Still, the fact you can't hit while attempting the clinch, and aren't taught striking at all till lvl 3 is stupid. I like MAC though much of it makes sense. I'd rather they teach RAT with slightly ,ore basicd groundfighting involved. all in all it doesn't really matter because warfare is martial arts or mma. This isn't a street brawl. It's "die die die"...

You say it's the practioner not the art so why are you criticising MAC anyway? According to that statement it shouldn't matter. A bit contradictory I think.
_________________________
Member of DaJoGen MMA school under Dave Hagen and Team Chaos fight team under Denver Mangiyatan and Chris Toquero, ran out of Zanshin Martial Arts in Salem Oregon: http://www.zanshinarts.org/Home.aspx,

Top
#427856 - 06/21/10 07:44 AM Re: US Modern Army Combatives Program [Re: Stormdragon]
Stormdragon Offline
Who Dares Wins
Professional Poster

Registered: 08/05/04
Posts: 3409
Loc: Salem, OR
If it was up to me, the only changes I would make to lvl 1 would be instead of spending half of test day making everyone demonstrate every step of a few of the techniques, talking through it detail by detail, spend that half of the day teaching fundamental boxing or muay thai and how to use it to work into a clinch, then put both instructor and trainee in mma gloves and light face masks, allow both to hit and then have the trainee work for the clinch.

I would put in a time limit for how long a trainee can stay disengaged and striking lest they fail so they don't sit there and do the Mohammed Ali thing and float like a butterfly all day. I also only like one clinch they teach. I hate that thing where you go behind, tuck your head in their back and grab their hips and I don't care much for the underhooks. I would teach the thai clinch and the 3rd one they currently teach where you have two arms on one of their arms and your head in their chest (can't think of the name). Heck maybe just teach guys to straight blast (or boxing blast whichever or both) using RAT as the starting point. Otherwise I think all the groundfighting is good. If for some reason you end up in an h2h situation in combat however unlikely it'll probably be in a tight room and include a lot of grappling so it's good to know how to handle some trying to throw you down or getting on top of you. More likely they'll just grab with one hand and stab you with the other or try to grab your weapon.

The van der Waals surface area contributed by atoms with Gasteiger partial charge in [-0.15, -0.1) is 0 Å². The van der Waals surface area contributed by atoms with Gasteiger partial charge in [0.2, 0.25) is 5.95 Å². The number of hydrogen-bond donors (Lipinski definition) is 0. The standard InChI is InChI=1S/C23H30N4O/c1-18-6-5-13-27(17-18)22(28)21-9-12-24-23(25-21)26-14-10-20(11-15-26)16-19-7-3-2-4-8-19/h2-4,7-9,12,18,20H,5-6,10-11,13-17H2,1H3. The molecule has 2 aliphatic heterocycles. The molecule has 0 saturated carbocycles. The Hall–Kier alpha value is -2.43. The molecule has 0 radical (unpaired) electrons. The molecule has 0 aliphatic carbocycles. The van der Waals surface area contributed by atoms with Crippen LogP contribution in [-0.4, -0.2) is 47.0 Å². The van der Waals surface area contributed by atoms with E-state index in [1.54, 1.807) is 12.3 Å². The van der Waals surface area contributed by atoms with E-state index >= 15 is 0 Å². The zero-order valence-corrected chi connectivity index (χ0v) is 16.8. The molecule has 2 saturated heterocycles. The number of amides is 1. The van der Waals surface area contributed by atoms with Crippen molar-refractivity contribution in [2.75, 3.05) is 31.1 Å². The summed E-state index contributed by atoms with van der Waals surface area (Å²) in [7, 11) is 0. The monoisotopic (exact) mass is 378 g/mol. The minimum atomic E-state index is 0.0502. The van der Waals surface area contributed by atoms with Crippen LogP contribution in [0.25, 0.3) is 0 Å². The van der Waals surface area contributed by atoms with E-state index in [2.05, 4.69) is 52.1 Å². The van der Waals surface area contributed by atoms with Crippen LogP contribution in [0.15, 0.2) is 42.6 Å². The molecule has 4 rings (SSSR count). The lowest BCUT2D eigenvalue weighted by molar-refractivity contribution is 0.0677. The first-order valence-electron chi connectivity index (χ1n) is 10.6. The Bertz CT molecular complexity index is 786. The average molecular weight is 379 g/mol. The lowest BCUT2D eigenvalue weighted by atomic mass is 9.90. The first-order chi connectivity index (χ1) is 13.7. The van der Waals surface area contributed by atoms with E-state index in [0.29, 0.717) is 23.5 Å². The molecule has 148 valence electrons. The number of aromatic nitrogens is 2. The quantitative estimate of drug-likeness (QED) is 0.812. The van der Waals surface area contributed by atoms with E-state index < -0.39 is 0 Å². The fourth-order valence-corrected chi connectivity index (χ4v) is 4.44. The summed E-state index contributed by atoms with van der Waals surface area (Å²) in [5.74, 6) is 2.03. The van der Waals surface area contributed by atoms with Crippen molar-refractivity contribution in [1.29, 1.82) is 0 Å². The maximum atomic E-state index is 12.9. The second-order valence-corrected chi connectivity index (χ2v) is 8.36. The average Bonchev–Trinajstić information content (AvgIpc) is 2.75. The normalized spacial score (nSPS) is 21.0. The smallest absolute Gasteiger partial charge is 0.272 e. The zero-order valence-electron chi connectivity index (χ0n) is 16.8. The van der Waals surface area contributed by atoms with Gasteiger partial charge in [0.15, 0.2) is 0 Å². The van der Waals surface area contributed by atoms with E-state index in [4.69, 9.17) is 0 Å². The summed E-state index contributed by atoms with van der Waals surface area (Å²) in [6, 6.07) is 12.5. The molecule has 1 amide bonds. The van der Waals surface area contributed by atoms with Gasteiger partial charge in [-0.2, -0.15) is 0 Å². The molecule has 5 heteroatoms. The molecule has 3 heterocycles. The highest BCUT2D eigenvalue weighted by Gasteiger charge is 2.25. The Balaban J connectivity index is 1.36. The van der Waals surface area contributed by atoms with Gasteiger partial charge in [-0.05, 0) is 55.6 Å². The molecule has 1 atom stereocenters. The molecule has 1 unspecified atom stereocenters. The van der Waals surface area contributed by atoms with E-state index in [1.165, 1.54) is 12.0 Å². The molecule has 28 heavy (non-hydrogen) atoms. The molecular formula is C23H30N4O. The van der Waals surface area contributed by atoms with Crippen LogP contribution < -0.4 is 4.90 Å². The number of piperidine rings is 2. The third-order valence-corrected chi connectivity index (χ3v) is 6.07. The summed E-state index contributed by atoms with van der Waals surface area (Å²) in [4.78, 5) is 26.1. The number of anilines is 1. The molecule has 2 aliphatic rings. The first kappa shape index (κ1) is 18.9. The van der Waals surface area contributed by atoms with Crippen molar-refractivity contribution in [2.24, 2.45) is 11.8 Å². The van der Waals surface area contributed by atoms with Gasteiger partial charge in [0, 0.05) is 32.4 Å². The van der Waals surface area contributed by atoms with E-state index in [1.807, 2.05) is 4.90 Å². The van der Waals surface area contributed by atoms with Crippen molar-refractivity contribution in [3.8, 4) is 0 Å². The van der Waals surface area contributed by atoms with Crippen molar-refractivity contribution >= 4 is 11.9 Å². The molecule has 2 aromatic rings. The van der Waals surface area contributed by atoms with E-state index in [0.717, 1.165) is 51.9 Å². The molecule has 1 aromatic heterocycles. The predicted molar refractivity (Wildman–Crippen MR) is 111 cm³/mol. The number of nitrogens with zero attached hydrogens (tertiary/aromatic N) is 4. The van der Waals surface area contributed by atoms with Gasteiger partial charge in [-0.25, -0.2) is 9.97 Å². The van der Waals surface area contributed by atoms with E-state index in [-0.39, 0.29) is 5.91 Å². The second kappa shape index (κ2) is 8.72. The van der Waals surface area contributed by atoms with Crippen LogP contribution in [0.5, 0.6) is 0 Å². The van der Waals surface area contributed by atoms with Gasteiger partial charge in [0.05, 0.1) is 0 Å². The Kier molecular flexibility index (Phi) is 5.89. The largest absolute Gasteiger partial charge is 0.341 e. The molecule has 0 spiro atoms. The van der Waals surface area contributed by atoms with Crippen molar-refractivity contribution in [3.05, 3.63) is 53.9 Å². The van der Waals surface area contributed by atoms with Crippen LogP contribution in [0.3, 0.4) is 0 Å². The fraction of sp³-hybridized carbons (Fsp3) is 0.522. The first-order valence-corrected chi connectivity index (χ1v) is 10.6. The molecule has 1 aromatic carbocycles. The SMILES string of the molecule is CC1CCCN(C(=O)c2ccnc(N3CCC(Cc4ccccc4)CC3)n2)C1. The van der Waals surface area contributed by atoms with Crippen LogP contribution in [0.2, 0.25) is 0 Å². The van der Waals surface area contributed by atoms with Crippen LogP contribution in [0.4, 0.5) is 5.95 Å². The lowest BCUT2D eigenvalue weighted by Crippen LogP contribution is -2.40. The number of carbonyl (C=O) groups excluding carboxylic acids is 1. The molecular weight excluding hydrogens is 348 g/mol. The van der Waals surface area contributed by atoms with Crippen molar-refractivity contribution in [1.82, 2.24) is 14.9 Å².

Which brings me to another point-quit the stupid bayonet stuff and teach weapons retention and just muzzle thumping and butt stroking on bags a lot. That's a lot more likely to happen. Seriously, we spent two hours one day just doing stab and slash combos against air. We didn't even do the bayonet assault course. Talk about a waste of time.

Hey Bushi, just get a group together and go to the gym, pull out mats and train on your own from time to time, that's what we did in Iraq. Sometimes it was only 2 or 3 of us but it helped. Why do you need the whole command to be involved once your got rid of the stuff you didn't like? Good job getting your way with the leadership btw, that never would've happened for us.


Edited by Stormdragon (06/21/10 07:46 AM)
_________________________
Member of DaJoGen MMA school under Dave Hagen and Team Chaos fight team under Denver Mangiyatan and Chris Toquero, ran out of Zanshin Martial Arts in Salem Oregon: http://www.zanshinarts.org/Home.aspx,

Top
#428445 - 07/20/10 10:24 AM Re: US Modern Army Combatives Program [Re: Martial Arts 101]
MAGon Offline
Veteran

Registered: 07/22/03
Posts: 1737
Loc: Miami, Fl.
Just to clarify: MattJ is not MSG Matt Larson.
_________________________
Just when you think something is foolproof, they come out with a new and improved type of fool.

Top
Page 4 of 5 < 1 2 3 4 5 >


Moderator:  Cord, Fletch1, MattJ, Reiki 




Action Ads
1.5 Million Plus Page Views
Monthly
Only $89
Details

Self Defense
Offering stun guns, pepper spray, tasers and other self defense products not available in stores.

Pepper Spray
Online distributor of self defense supplies like videos, stun guns, Tasers and more.

Spy Cameras
Surveillance, Hidden Cameras, Nanny Cams, Digital Recorders, Spy Equipment, Pocket DVR's and more

Stun Gun
Wholesale Directlhy to the Public! Stun gun and Taser Guns and personal protection products. Keep your loved ones at home safe!

 

Unbreakable Unbrella

krav maga